Pitt running back Dion Lewis rushed 26 times for 155 yards and receiver Jonathan Baldwin caught eight passes for 127 yards and a score, but neither was able to break the overall control that the Mountaineer defense imposed on the contest. WVU, showing the red zone resiliency that has marked it over the past couple of seasons, held the Panthers to field goals on three of their four trips inside the red zone, and turned away two other scoring chances by forcing missed field goals from long range.
In the run game, Lewis was able to get a few big runs, but none had the impact of Noel Devine's 88-yard jaunt.
"We had a lot of respect for him, he has the ability to show power and cut back, and we just wanted to swarm him and try to take away the cutback lane," defensive coordinator Jeff Casteel said following his team's gutty performance. "For the most part we did a nice job on that."
WVU's success against the run, especially in the first half, when the Panthers had just 31 yards on the ground, contributed to some of Pitt's woes in the passing attack. The lack of an effective running game kept one of the bread-and-butter staples of its game, the play-action pass series, from developing as it had in earlier contests.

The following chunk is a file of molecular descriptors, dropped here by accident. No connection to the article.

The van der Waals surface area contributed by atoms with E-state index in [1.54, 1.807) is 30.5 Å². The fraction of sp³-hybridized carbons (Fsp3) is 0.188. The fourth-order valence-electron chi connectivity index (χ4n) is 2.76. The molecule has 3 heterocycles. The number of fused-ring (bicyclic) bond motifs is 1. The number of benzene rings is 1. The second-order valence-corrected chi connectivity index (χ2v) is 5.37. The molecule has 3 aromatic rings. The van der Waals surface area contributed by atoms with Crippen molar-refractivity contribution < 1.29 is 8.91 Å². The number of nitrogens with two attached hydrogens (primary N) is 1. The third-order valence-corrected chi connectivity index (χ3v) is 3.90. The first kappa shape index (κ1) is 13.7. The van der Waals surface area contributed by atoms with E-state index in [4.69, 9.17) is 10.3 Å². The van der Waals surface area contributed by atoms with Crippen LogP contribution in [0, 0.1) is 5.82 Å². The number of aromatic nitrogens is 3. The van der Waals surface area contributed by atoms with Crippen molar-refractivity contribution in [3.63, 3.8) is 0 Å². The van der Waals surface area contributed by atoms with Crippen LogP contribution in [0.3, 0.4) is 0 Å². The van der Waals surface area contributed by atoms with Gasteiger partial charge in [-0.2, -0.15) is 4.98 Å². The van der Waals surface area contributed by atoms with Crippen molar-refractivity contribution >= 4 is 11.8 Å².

"Their ability to run the ball sets up their throw game, and our kids did a good job of being able to control that," Casteel said "I think we had the ability to get them off track a little bit by taking away the run early in the game. They are a play action team, a boot team, a naked team, and all of that comes off their ability to run the football. That's where they were able to control the game last year. Our kids saw a lot of that film, and had two weeks to get ready to play."
Of the 50-yard touchdown pass to Baldwin, Casteel noted that the Panther standout, who is destined to play in the NFL, simply made a good player. Outside of that one highlight, however, WVU's defensive backs put up their finest performance of the season, picking off six passes and breaking up two more.
"Coach Lockwood and Coach Dunlap did a good job getting them prepared," Casteel noted. "You knew [Pitt was] going to take shots downfield, and they got one of them but the other times we were able to cut the route off and make plays."
In all, it was a team effort, with every member of the Mountaineer defense having an impact on the win. The fact that this game was the first time West Virginia has had its full complement of defenders on the field since September wasn't lost on Casteel either.
"We're beat up and we're not a real deep team, We haven't had our starting team since the first quarter of the second game this year, so we had the opportunity to heal up and play well."
Listen for more below from Casteel on the play of Robert Sands and the defense's ability to contain the Pitt offense.